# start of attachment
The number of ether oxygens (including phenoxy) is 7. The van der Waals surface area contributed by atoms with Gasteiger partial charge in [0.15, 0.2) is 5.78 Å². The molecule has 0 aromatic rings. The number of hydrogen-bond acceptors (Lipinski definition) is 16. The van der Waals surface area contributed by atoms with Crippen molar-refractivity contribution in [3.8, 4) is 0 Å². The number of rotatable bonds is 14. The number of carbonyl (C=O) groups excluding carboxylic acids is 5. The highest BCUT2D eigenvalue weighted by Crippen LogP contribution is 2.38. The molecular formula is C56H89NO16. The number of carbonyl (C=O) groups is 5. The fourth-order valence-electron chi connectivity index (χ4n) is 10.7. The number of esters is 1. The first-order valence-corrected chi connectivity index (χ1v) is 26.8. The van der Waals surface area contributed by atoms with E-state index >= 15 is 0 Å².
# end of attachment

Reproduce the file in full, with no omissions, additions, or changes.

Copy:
The number of ether oxygens (including phenoxy) is 7. The van der Waals surface area contributed by atoms with Gasteiger partial charge in [0.15, 0.2) is 5.78 Å². The molecule has 0 aromatic rings. The number of hydrogen-bond acceptors (Lipinski definition) is 16. The van der Waals surface area contributed by atoms with Crippen molar-refractivity contribution in [3.8, 4) is 0 Å². The number of rotatable bonds is 14. The number of carbonyl (C=O) groups excluding carboxylic acids is 5. The highest BCUT2D eigenvalue weighted by Crippen LogP contribution is 2.38. The molecular formula is C56H89NO16. The number of carbonyl (C=O) groups is 5. The fourth-order valence-electron chi connectivity index (χ4n) is 10.7. The number of esters is 1. The first-order valence-corrected chi connectivity index (χ1v) is 26.8. The van der Waals surface area contributed by atoms with E-state index >= 15 is 0 Å².